Sunday, April 12, 2015

The airport - and my brain

I was at the airport sending my parents off, back to Toronto.  On my way to the bus, I looked down at the arrival level from the departure level, about 10 meters above.  It looked clean and tidy, calm and quiet, peaceful and pleasant, movements slow and orderly.  I stood and watched for quite a while, thinking to myself that it could be a place for some contemplation. 

As I descend the escalators to the arrival level, however, I was suddenly hit by a totally different sensation.  People started to loom large in my face.  Noise came at me from all angles.  Movements became fast and chaotic.  I smelled food of all kinds.  I thought to myself: I have to get out of here.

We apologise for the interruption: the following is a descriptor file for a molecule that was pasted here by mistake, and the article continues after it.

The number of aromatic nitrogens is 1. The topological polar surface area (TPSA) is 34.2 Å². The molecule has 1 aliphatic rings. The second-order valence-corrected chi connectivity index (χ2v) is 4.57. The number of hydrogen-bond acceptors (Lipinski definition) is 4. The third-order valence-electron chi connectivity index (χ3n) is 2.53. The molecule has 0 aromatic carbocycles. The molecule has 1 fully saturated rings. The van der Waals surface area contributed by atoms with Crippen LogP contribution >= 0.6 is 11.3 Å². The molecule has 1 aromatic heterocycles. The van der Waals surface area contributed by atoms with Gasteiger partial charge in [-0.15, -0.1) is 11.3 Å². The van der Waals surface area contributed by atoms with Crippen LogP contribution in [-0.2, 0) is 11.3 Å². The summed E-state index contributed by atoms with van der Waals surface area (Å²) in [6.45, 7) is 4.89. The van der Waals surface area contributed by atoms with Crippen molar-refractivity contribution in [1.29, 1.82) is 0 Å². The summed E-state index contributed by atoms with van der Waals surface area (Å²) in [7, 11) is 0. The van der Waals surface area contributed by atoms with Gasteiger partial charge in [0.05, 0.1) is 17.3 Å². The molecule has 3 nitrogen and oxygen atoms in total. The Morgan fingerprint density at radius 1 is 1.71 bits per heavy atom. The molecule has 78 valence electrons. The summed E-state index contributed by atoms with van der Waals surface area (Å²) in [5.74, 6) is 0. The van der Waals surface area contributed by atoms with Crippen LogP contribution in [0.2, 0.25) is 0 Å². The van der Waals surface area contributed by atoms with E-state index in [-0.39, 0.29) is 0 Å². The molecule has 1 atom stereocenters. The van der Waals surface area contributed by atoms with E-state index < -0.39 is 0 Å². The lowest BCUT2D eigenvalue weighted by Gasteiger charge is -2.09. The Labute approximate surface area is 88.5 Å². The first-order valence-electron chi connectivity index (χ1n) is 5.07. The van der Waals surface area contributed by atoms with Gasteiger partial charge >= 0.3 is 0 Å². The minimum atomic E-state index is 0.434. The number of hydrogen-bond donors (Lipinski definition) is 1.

It is the same airport, same scenes, same people.  Only seconds apart.  Why does it give me such radically different sensations?  Suddenly, what I was reading in Walter Mischel’s “The Marshmallow Test” came to mind.  A “hot” arousing system that focuses on the immediate, close-up, emotional features and impulsive reactions.  And a “cool” cognitive system that focuses on the abstract, at-a-distance, informational aspects and thinking reactions. 

When I was standing 10 meters above, the distance allowed me to exercise my cool cognitive system. When I came down the escalators, the shortened distance triggered my hot, reactive system.  I would like to thank Mischel’s well-researched book for helping me understand myself, and how people (specifically our brains) work.  

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